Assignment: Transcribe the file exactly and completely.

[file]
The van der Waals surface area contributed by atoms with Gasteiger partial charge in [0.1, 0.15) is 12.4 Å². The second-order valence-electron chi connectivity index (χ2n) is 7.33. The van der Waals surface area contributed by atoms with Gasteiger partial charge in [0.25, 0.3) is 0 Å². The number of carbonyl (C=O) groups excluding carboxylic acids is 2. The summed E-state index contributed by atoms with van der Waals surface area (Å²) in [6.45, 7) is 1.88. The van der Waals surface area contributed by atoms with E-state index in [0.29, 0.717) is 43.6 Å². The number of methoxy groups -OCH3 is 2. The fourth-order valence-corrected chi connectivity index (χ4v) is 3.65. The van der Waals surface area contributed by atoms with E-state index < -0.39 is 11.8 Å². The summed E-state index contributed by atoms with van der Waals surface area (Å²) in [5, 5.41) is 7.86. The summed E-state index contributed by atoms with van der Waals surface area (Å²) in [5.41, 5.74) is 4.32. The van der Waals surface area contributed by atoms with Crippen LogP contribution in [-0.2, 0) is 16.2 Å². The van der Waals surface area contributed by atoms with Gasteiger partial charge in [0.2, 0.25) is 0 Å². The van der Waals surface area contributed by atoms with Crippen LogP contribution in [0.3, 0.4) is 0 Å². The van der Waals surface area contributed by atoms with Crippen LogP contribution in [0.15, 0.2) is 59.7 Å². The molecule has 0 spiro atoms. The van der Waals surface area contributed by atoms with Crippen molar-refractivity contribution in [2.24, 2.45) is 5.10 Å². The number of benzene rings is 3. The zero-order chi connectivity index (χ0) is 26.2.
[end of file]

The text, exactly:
The van der Waals surface area contributed by atoms with Gasteiger partial charge in [0.1, 0.15) is 12.4 Å². The second-order valence-electron chi connectivity index (χ2n) is 7.33. The van der Waals surface area contributed by atoms with Gasteiger partial charge in [0.25, 0.3) is 0 Å². The number of carbonyl (C=O) groups excluding carboxylic acids is 2. The summed E-state index contributed by atoms with van der Waals surface area (Å²) in [6.45, 7) is 1.88. The van der Waals surface area contributed by atoms with E-state index in [0.29, 0.717) is 43.6 Å². The number of methoxy groups -OCH3 is 2. The fourth-order valence-corrected chi connectivity index (χ4v) is 3.65. The van der Waals surface area contributed by atoms with E-state index < -0.39 is 11.8 Å². The summed E-state index contributed by atoms with van der Waals surface area (Å²) in [5, 5.41) is 7.86. The summed E-state index contributed by atoms with van der Waals surface area (Å²) in [5.41, 5.74) is 4.32. The van der Waals surface area contributed by atoms with Crippen LogP contribution in [-0.2, 0) is 16.2 Å². The van der Waals surface area contributed by atoms with Gasteiger partial charge in [0.2, 0.25) is 0 Å². The van der Waals surface area contributed by atoms with Crippen LogP contribution in [0.3, 0.4) is 0 Å². The van der Waals surface area contributed by atoms with Crippen LogP contribution in [0.15, 0.2) is 59.7 Å². The molecule has 0 spiro atoms. The van der Waals surface area contributed by atoms with Crippen molar-refractivity contribution in [2.24, 2.45) is 5.10 Å². The number of benzene rings is 3. The zero-order chi connectivity index (χ0) is 26.2.